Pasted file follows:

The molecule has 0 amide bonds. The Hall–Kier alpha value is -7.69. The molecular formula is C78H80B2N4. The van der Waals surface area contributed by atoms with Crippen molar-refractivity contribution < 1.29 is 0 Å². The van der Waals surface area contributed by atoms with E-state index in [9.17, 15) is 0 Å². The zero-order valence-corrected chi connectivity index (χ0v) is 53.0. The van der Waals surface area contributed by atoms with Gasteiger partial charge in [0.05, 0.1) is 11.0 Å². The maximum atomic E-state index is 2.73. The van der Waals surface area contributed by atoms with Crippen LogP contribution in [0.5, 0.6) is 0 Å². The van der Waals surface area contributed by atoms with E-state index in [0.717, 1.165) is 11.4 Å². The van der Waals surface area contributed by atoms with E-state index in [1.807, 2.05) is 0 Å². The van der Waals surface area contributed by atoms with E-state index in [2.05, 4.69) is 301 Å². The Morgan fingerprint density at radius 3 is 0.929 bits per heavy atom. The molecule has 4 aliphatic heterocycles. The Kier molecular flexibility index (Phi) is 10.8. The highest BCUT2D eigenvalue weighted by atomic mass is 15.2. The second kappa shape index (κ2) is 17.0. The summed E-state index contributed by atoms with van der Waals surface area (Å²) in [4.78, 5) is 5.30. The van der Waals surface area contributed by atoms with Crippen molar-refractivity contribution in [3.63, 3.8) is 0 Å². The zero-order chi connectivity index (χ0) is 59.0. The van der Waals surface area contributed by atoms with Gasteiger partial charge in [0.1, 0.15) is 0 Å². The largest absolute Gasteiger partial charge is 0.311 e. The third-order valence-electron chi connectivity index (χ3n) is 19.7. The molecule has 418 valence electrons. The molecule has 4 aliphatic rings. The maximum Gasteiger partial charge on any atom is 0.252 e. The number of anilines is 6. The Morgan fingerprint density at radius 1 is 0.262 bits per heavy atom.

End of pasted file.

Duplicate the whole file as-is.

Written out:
The molecule has 0 amide bonds. The Hall–Kier alpha value is -7.69. The molecular formula is C78H80B2N4. The van der Waals surface area contributed by atoms with Crippen molar-refractivity contribution < 1.29 is 0 Å². The van der Waals surface area contributed by atoms with E-state index in [9.17, 15) is 0 Å². The zero-order valence-corrected chi connectivity index (χ0v) is 53.0. The van der Waals surface area contributed by atoms with Gasteiger partial charge in [0.05, 0.1) is 11.0 Å². The maximum atomic E-state index is 2.73. The van der Waals surface area contributed by atoms with Crippen LogP contribution in [0.5, 0.6) is 0 Å². The van der Waals surface area contributed by atoms with E-state index in [0.717, 1.165) is 11.4 Å². The van der Waals surface area contributed by atoms with E-state index in [1.807, 2.05) is 0 Å². The van der Waals surface area contributed by atoms with E-state index in [2.05, 4.69) is 301 Å². The Morgan fingerprint density at radius 3 is 0.929 bits per heavy atom. The molecule has 4 aliphatic heterocycles. The Kier molecular flexibility index (Phi) is 10.8. The highest BCUT2D eigenvalue weighted by atomic mass is 15.2. The second kappa shape index (κ2) is 17.0. The summed E-state index contributed by atoms with van der Waals surface area (Å²) in [4.78, 5) is 5.30. The van der Waals surface area contributed by atoms with Crippen molar-refractivity contribution in [3.63, 3.8) is 0 Å². The zero-order chi connectivity index (χ0) is 59.0. The van der Waals surface area contributed by atoms with Gasteiger partial charge in [0.1, 0.15) is 0 Å². The largest absolute Gasteiger partial charge is 0.311 e. The third-order valence-electron chi connectivity index (χ3n) is 19.7. The molecule has 418 valence electrons. The molecule has 4 aliphatic rings. The maximum Gasteiger partial charge on any atom is 0.252 e. The number of anilines is 6. The Morgan fingerprint density at radius 1 is 0.262 bits per heavy atom.